Guest column contributor Raul Calderon is the senior vice president of marketing for IP video surveillance camera manufacturer Arecont Vision.
Photo credit: Image courtesy Arecont Vision
Video resolution changes depending on whether you're using standard resolution cameras (<1 megapixel), HD video (.9 or 2.1 megapixels) or Megapixel devices (>1 megapixel).
Photo credit: File photo/SecurityInfoWatch.com
[Editor's Note: HD and megapixel video surveillance has been a hot topic for the security industry, and the trend for IP video installations has been toward the installation of HD and megapixel cameras instead of standard-resolution IP cameras. In this guest column, Raul Calderon of Arecont Vision (a manufacturer of megapixel and HD security cameras) puts forth the argument for using megapixel video and explains the differences and similarities between HD and megapixel security cameras.]
As IP-based video systems continue to gain widespread popularity in the video surveillance market, one of the benefits is the ability to capture high-resolution images through megapixel video. Also emerging is use of the HDTV standards that are prevalent in the consumer video market. The images produced by this new generation of cameras are often collectively referred to as high definition (HD) or as megapixel images. Because the terms HD and megapixel both indicate an improved level of imaging performance compared to traditional analog images, they are often thought to be the same, but there is a difference.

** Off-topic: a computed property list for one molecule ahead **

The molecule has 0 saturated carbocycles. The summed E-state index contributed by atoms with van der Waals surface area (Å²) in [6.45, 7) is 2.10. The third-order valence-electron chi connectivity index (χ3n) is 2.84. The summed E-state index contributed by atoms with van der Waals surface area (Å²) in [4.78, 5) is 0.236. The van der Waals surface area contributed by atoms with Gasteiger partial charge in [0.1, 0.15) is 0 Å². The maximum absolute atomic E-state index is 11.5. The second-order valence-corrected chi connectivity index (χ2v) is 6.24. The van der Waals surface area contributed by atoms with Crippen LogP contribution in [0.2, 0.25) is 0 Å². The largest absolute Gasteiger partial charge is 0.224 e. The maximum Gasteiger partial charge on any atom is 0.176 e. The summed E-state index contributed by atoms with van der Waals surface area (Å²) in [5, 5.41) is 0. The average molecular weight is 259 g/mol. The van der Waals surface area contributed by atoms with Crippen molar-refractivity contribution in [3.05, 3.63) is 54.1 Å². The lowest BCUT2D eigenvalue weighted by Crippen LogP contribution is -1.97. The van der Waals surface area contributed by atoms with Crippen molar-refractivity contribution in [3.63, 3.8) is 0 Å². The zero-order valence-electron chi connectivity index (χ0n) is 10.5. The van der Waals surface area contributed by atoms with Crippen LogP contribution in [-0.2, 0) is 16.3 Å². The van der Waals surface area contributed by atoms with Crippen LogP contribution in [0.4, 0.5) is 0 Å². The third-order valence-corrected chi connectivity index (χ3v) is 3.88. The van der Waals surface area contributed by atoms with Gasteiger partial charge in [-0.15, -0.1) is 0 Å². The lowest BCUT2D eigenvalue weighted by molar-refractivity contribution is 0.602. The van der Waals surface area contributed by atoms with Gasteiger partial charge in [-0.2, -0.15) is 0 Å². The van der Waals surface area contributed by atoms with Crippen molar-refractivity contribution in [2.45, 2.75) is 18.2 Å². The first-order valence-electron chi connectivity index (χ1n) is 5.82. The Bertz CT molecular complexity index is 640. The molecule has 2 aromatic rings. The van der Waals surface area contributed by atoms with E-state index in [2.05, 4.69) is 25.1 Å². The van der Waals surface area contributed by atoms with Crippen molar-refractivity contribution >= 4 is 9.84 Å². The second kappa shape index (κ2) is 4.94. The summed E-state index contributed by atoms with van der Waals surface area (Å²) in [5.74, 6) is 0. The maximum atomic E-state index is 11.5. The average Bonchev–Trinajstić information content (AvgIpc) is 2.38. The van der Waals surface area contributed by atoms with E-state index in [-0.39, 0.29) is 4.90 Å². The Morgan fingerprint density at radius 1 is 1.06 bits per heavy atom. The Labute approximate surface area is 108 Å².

In fact, the broadcast (or consumer) HD resolution should not be seen as the goal in video surveillance. Megapixel cameras can offer image resolutions higher than broadcast HD resolution, and I think an explanation is in order.
Megapixel vs. HD
One could consider HD a subset of megapixel. HD is defined by specific resolutions at specific frame rates with a specific aspect ratio. Any camera with a resolution of more than a million pixels is by definition a megapixel camera. The lowest resolution in the megapixel range in the security market is around 1.3 megapixels, which provides 1280 x 1024-pixel resolution (or 1.3 million pixels), and we're already seeing security cameras with resolutions as high as 10 megapixels (3,648 x 2,752 pixels). The range of megapixel cameras continues to expand to accommodate various application requirements. For example, at my own firm Arecont Vision, we have a wide range of megapixel cameras that includes 1.3, 1080p, 2, 3, 5, 8 and 10 megapixel offerings, and we're also planning 20 megapixel security camera solutions.